Casa Rosales

Casa Rosales

Monday, 29 August 2011

Celia and the jellyfish

My lovely friend Celia, with whom I shared an office at work and a huge chunk of my life some years back, left me a message on Facebook after reading my Rambling post. She said how my memories had got her thinking about her own family, her childhood and her holidays in Ireland...and some of those memories came flooding out into the comments box. And they were wonderful! I dropped her a comment back saying with memories like that, she should start a blog and capture them all.

And guess what! She went straight off and began a blog of her own with one of the most wonderful blog names ever:

Avoid the jellyfish

Now, if that isn't just darn good advice, I don't know what is. And I am so pleased she's done it because it brings her closer again after all these years. We shared a lot did Celia and I - we worked together in the same team, tackling a range of challenges and sharing friendships with a very special group of people - and I knew I could always count on her support, friendship and humour as well as her incredible good sense for those times when things didn't always seem to be going right. And now we are many miles apart as she moved back to her native Scotland a few years ago and here am I in Spain.

I know I've waxed lyrical about the positives of modern communication technology but a little more won't harm, will it? What I love about Facebook is that it gratifies instantly the thoughts of one person with the reaction of another. And whilst this might not always be positive for everyone involved, in my case, it certainly has been. I so look forward to reading Celia's posts and feeling closer to her and her world as a result.

Go Celia - post, post, post!!

Sunday, 28 August 2011

A sanctuary for reptiles

The body language says it all. Our darling Darwin is not the great explorer and adventurer that we supposed he might be. Taking him for a walk can be a bit of a drag.

 This is a refusal at the second bend in the climb up to the reptile sanctuary.

I explained the saying 'making a rod for your own back' to Romy at this stage.

The boys took my advice and kept on moving. Romy provided encouragement from the rear.

But we did eventually make it to the very top of the hill, where there is a lovely Amphibian and Reptile Sanctuary just outside the entrance to La Mota. Seemed a nice thing to visit on a sunny Sunday morning.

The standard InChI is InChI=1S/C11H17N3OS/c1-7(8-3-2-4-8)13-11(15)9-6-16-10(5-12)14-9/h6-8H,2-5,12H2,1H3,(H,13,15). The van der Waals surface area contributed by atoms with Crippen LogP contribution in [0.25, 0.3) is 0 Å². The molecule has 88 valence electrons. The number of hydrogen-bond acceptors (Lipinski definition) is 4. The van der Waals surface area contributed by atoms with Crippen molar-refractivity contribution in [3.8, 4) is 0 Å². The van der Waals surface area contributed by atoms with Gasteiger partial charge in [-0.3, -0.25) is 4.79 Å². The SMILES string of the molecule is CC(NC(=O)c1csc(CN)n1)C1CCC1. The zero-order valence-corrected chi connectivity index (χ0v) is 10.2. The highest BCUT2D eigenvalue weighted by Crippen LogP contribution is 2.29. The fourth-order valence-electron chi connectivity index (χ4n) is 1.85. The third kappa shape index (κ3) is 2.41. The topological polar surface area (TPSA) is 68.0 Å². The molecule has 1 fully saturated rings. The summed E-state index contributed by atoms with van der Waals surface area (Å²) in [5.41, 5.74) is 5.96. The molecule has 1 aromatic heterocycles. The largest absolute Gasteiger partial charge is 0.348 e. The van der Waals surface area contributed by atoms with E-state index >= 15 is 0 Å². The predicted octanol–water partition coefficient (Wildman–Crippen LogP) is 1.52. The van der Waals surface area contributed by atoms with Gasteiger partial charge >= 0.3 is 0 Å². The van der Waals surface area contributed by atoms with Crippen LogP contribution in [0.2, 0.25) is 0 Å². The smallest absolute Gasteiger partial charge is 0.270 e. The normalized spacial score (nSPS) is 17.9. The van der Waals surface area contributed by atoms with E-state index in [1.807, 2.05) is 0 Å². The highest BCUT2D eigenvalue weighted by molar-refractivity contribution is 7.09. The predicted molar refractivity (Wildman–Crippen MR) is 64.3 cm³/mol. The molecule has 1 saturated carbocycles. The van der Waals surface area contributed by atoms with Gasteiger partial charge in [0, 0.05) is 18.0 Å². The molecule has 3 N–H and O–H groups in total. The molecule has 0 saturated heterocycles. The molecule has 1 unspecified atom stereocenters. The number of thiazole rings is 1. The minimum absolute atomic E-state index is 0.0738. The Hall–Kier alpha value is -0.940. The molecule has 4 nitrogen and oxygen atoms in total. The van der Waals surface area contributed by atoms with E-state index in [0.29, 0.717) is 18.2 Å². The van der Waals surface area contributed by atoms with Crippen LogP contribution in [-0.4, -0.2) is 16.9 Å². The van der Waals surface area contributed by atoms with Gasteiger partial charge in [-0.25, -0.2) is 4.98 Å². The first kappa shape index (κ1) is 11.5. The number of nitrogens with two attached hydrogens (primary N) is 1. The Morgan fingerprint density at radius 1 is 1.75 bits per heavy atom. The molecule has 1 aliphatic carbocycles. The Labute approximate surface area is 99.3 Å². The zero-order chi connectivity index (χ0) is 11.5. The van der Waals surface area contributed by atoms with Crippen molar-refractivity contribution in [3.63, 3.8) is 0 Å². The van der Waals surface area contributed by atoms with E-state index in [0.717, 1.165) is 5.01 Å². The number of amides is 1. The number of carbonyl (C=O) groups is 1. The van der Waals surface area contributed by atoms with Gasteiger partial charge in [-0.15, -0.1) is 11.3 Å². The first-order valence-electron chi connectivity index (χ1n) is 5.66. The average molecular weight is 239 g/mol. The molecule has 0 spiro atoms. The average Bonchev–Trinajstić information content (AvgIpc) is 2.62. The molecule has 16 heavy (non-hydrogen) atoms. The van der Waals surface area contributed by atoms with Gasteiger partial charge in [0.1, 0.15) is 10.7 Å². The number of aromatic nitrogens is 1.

Abandoned turtles and terrapins

Darwin and the crow - who lives with the iguanas
A selection of abandoned iguanas - seem happy enough now.
Hands on - a bearded dragon

Always my favourites - I do so like chameleons and this one posed beautifully for me
Here's a tasty mealworm

*Thinks* - I'll have that

We can now officially report that the sanctuary is a wonderful place, in a superb setting at the edges of the castle itself. And it's free entrance and a charming and informative girl showed us around and talked to me whilst the children wandered around independently ( - as is their wont.) It has tanks with crocodiles, big snakes and lizards; it has ponds with frogs, smaller water snakes and fish and a lovely waterfall and views over the town below.

Hot Dog
Castle walls

Managed to catch this stunning dragonfly..

Static frogs are easier to snap

In the end, I had to drag the children (AND Darwin) away as closing time approached. Ruy wants to work there. I don't blame him.

We will visit again - because it's there!

Saturday, 27 August 2011


My grandpa, who was a wonderful man, took up playing the piano, appearing on television, travelling and painting after my granny died. He was in his 80s but still sprightly and full of energy and enthusiasm. He returned from a trip to Italy with a less than positive image of the place - declaring he didn't think much of their idea of style as they all wore the same sort of clothes, all of which were navy blue; the trees in Italy were a disappointment and the food was dreadful. He claims to have eaten crocodile and 'squib'. We were never quite sure what the crocodile might have been but an educated guess would suggest that the 'squib' was either squid or possibly octopus...

He only actually appeared once on television and that was a daytime chat show hosted by the revolting charming Robert Kilroy-Silk when the subject was 'Vegetarianism'. My grandpa felt he had something to contribute to the discussion so applied and was accepted. He had his say... in his deep, sonorous, Yorkshire tones he told how he'd taken cows to the slaughter house as a young lad and how it was clear that they knew something bad was going to happen. He continued in this vein for a little while, holding his audience spellbound - he was rather different from most of the contributors - then ended with this: "But what I really want to know is, if we're not supposed to eat beef... why does it taste so good?"
I was living in London at the time and I laughed and laughed as the audience took a good few seconds before they could decide how to react. As it happens, all hell broke loose and the vegans waded in. A memorable occasion!

The painting also shows some typical characteristics of my grandpa. Having produced one he was rather pleased with, he went on to repeat it three times - so I have one, my sister has one and my mother has one, all identical! He did some lovely pen and ink sketches too, of the village pub where we used to live. Then, having mastered art, he stopped and concentrated on his piano playing. Whilst my granny was alive, he hankered after a new piano - they had an old one that had seen better days - but my granny said no, literally using the words 'over my dead body'. I swear that within ten days of her death, we watched a new piano being delivered to my grandparents' home. He was fair, my grandpa - not always subtle - but fair.